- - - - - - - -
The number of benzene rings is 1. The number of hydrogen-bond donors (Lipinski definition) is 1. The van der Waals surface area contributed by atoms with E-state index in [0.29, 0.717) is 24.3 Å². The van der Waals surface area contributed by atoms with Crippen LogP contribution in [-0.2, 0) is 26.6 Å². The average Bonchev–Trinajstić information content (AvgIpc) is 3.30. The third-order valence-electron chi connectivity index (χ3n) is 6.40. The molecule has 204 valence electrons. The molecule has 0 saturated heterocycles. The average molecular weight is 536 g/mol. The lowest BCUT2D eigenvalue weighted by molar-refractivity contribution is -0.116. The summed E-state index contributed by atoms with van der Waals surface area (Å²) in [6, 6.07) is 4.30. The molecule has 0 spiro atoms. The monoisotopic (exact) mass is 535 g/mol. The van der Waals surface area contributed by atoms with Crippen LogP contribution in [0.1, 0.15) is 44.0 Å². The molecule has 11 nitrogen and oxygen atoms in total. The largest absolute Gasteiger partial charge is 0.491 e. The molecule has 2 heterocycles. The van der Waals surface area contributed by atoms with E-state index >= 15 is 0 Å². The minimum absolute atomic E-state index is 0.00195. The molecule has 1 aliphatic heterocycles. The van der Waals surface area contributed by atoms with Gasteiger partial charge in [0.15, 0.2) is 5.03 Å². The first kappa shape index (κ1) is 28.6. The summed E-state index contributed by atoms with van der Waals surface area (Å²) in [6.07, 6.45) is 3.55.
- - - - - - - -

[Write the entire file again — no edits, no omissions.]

The number of benzene rings is 1. The number of hydrogen-bond donors (Lipinski definition) is 1. The van der Waals surface area contributed by atoms with E-state index in [0.29, 0.717) is 24.3 Å². The van der Waals surface area contributed by atoms with Crippen LogP contribution in [-0.2, 0) is 26.6 Å². The average Bonchev–Trinajstić information content (AvgIpc) is 3.30. The third-order valence-electron chi connectivity index (χ3n) is 6.40. The molecule has 204 valence electrons. The molecule has 0 saturated heterocycles. The average molecular weight is 536 g/mol. The lowest BCUT2D eigenvalue weighted by molar-refractivity contribution is -0.116. The summed E-state index contributed by atoms with van der Waals surface area (Å²) in [6, 6.07) is 4.30. The molecule has 0 spiro atoms. The monoisotopic (exact) mass is 535 g/mol. The van der Waals surface area contributed by atoms with Crippen LogP contribution in [0.1, 0.15) is 44.0 Å². The molecule has 11 nitrogen and oxygen atoms in total. The largest absolute Gasteiger partial charge is 0.491 e. The molecule has 2 heterocycles. The van der Waals surface area contributed by atoms with E-state index >= 15 is 0 Å². The minimum absolute atomic E-state index is 0.00195. The molecule has 1 aliphatic heterocycles. The van der Waals surface area contributed by atoms with Gasteiger partial charge in [0.15, 0.2) is 5.03 Å². The first kappa shape index (κ1) is 28.6. The summed E-state index contributed by atoms with van der Waals surface area (Å²) in [6.07, 6.45) is 3.55.